Transplant patients can wait lifetime for donor |

Transplant patients can wait lifetime for donor

Ashley Noel Hennefer
Nevada Appeal News Service

Although the number of those awaiting transplants is rising, the number of donors is not.

More than 90,000 people are waiting for an organ transplant. Every 14 minutes another name is added to the National Waiting List – 16 transplant candidates die every day waiting for an organ. One person can help more than 100 people by becoming an organ donor.

Theresa Tierney from Gardnerville knows just how long that wait can be.

Tierney’s twin brother Steve Clapham has instage liver disease as well as Hepatitis C and has been waiting for a liver transplant for about 18 months.

“Steve was told one time that his liver is functioning at 20 percent,” Tierney said.

Clapham lives in San Diego and has Flolan, a drug used to treat primary pulmonary hypertension, injected into him all hours of the day. Pulmonary hypertension is what is holding him back from being placed on the wait list. However, once he receives a transplant, he will no longer need to use Flolan.

“At one time we were considering a live donation because we’re twins,” Tierney said. “But I have children and a family, and I am in excellent health and he didn’t want anything to jeopardize that.”

The medical field is constantly increasing its knowledge of science and the human body, and organ transplants are becoming more common. Last year, more than 25,000 lives were saved through organ transplants.

A person is placed on the National Waiting List if they have a condition that will lead to organ failure and are recommended by their doctor to receive an organ transplant. They are then sent to a transplant hospital, which has to accept someone in order to be placed on the list. A person can be eligible for multiple lists depending on needs such as age, medical urgency and organ needed.

Sissy Gansberg has seen the other side of the story.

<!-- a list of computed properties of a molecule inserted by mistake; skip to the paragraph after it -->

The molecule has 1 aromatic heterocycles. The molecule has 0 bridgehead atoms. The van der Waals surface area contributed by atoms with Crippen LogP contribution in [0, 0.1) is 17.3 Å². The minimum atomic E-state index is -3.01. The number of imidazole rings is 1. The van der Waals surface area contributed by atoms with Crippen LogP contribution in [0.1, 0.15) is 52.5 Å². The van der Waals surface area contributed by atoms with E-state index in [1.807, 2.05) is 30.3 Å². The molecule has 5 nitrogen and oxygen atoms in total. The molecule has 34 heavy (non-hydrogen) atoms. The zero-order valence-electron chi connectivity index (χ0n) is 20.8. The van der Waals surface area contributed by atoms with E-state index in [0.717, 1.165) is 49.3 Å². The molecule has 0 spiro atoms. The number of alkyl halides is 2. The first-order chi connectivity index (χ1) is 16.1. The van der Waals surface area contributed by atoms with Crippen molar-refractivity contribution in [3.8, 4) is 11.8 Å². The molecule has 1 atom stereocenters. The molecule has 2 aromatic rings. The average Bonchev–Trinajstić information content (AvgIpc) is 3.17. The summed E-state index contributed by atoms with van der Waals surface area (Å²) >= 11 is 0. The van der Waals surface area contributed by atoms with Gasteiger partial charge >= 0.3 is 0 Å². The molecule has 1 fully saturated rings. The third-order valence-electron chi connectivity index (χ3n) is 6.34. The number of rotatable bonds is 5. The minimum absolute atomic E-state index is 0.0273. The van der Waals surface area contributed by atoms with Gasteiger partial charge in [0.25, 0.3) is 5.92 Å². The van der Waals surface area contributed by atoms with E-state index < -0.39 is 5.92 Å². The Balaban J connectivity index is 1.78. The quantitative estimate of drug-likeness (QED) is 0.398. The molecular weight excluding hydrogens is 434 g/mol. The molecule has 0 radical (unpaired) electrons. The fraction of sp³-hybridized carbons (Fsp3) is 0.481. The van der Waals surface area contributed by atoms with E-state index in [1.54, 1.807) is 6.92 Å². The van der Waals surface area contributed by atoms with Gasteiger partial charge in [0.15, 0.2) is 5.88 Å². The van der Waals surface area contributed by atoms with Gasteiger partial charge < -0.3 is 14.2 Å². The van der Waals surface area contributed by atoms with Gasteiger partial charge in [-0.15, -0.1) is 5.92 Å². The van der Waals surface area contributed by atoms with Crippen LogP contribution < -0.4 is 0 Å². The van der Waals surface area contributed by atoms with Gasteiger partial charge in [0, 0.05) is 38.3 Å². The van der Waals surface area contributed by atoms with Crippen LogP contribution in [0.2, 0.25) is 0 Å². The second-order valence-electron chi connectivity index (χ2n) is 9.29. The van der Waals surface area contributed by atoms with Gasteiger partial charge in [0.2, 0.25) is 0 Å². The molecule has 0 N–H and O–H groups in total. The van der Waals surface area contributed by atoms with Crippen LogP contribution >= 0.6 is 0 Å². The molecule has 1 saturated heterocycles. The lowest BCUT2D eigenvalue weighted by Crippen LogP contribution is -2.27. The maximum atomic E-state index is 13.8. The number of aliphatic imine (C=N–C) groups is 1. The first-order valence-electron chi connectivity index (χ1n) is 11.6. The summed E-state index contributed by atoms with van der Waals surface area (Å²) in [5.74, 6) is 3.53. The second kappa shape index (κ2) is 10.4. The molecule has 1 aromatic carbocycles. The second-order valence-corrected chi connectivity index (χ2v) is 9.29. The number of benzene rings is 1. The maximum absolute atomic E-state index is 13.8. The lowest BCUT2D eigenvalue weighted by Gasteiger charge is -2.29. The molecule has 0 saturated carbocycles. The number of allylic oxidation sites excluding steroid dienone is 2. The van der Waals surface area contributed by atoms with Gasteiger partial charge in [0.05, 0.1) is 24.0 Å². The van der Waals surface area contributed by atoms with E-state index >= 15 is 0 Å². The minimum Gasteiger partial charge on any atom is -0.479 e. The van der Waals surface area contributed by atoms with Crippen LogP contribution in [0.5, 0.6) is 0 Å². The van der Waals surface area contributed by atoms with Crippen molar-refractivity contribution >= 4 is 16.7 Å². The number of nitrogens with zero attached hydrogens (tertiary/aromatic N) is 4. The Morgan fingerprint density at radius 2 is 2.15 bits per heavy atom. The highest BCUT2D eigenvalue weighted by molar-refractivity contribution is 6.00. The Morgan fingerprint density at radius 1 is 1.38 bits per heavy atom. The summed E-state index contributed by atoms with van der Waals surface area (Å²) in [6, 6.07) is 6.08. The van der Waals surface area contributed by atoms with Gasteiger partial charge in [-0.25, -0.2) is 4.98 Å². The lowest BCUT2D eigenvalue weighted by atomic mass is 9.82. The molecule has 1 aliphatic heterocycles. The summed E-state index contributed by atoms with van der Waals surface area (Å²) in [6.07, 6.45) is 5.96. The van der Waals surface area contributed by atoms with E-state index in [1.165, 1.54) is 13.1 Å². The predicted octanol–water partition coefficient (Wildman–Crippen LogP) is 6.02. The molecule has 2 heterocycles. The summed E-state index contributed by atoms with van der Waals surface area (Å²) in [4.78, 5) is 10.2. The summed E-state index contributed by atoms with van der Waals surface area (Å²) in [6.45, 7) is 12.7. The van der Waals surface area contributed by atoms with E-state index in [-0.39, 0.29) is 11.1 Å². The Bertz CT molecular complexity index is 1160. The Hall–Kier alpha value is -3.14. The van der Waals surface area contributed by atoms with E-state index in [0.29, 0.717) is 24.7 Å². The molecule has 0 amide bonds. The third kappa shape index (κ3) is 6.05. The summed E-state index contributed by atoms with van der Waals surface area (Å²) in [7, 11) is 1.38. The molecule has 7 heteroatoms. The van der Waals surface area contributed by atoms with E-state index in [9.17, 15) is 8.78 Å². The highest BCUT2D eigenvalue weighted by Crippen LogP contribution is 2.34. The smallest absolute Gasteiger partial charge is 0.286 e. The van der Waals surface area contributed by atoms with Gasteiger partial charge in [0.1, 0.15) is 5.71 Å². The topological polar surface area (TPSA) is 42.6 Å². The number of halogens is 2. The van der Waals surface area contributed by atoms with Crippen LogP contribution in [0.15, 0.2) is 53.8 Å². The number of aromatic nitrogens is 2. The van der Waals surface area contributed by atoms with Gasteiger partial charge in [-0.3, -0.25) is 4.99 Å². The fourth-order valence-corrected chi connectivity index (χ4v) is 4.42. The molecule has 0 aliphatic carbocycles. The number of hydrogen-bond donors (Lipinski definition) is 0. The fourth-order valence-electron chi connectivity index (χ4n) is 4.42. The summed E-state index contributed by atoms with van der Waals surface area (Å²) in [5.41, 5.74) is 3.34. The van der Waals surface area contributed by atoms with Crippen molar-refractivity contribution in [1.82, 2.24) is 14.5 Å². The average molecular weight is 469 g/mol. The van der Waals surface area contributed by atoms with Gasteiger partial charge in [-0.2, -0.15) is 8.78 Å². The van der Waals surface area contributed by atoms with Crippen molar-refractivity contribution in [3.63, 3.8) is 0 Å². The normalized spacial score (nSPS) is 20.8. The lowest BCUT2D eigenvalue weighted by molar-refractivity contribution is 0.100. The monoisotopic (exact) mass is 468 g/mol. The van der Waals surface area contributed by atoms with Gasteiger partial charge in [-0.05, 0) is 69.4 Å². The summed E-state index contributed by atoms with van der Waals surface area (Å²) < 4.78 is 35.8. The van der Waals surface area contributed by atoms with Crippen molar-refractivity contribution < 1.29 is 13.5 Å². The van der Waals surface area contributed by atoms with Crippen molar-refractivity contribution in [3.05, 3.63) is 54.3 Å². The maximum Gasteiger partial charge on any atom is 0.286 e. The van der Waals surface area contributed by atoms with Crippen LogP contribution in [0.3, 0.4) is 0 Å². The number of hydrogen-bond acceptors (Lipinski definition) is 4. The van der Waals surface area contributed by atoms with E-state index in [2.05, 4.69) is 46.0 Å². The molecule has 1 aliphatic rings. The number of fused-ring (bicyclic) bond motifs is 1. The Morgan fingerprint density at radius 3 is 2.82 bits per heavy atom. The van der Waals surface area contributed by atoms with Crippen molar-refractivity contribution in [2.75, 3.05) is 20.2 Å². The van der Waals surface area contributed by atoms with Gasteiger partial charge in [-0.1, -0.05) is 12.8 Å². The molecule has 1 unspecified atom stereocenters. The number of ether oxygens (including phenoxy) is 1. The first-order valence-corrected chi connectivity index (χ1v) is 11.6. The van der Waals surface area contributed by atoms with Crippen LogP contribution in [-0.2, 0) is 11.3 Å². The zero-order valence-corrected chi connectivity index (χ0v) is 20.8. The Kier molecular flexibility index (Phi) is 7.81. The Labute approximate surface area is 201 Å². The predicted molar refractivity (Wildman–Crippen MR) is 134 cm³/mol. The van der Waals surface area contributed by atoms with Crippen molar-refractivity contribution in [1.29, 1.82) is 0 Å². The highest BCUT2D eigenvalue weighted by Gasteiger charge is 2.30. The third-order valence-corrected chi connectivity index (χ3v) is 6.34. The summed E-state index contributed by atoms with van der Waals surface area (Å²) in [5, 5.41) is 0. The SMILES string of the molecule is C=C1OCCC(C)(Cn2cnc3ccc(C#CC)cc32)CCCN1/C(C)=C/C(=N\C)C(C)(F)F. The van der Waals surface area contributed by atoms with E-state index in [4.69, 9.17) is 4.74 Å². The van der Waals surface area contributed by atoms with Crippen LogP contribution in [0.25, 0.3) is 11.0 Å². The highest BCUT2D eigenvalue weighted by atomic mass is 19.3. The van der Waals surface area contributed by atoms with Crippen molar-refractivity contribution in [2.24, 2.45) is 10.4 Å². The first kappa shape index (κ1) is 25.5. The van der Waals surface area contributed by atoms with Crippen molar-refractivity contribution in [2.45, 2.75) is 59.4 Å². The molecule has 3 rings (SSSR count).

Gansberg, 41, donated her kidney to her brother, Allan Heim, 42, from Novato, Calif., almost two years ago.

“He called me up one day and pretty much told me he was having kidney failure,” said Gansberg, a nurse at Carson Tahoe Regional Medical Center.

Heim was diagnosed with auto immune disease, which is when your body rejects an organ in your body, such as the liver. Sissy said the disease may have been a result of strep throat.

Gansberg and her brother weren’t sure how long it would take to find out if he needed a transplant or dialysis. However, Gansberg was tested and found to be a match.

Gansberg’s husband had a hard time with it at first.

“I told him I really wanted to do it,” she said. “We had always talked about if I died that I wanted to donate my organs.”

After a series of tests, they discovered that their other sister was also compatible, but because Gansberg is taller her kidney would be larger, and she was chosen. A transplant was officially decided on, and right before Christmas 2004, Gansberg donated her smaller kidney to her brother.

The operation was successful. However, it didn’t stop there. She was told it would take around 4-6 weeks to recover, but it ended up taking more than that.

“My muscles hurt, I was achy. It wasn’t much fun,” she said of her experience. “The recipient recovers much faster than the donor.”

Two years have passed, and both Gansberg and her brother are healthy. There have been no signs of the liver being rejected in her brother’s body.

“There are so many people who need organs,” Gansberg said. “And a lot of people are scared. It’s scary having surgery. But I would do it again.”

Becoming an organ donor is simple. When you register or renew your driver’s license, you have the option of being an organ donor. When you die, your organs would be donated after death has been legally declared. If you agree, a little red heart next to the words “Organ donor” is printed on your license. Also, another way is by telling your doctor.

On the Net

For information on becoming an organ donor, go to: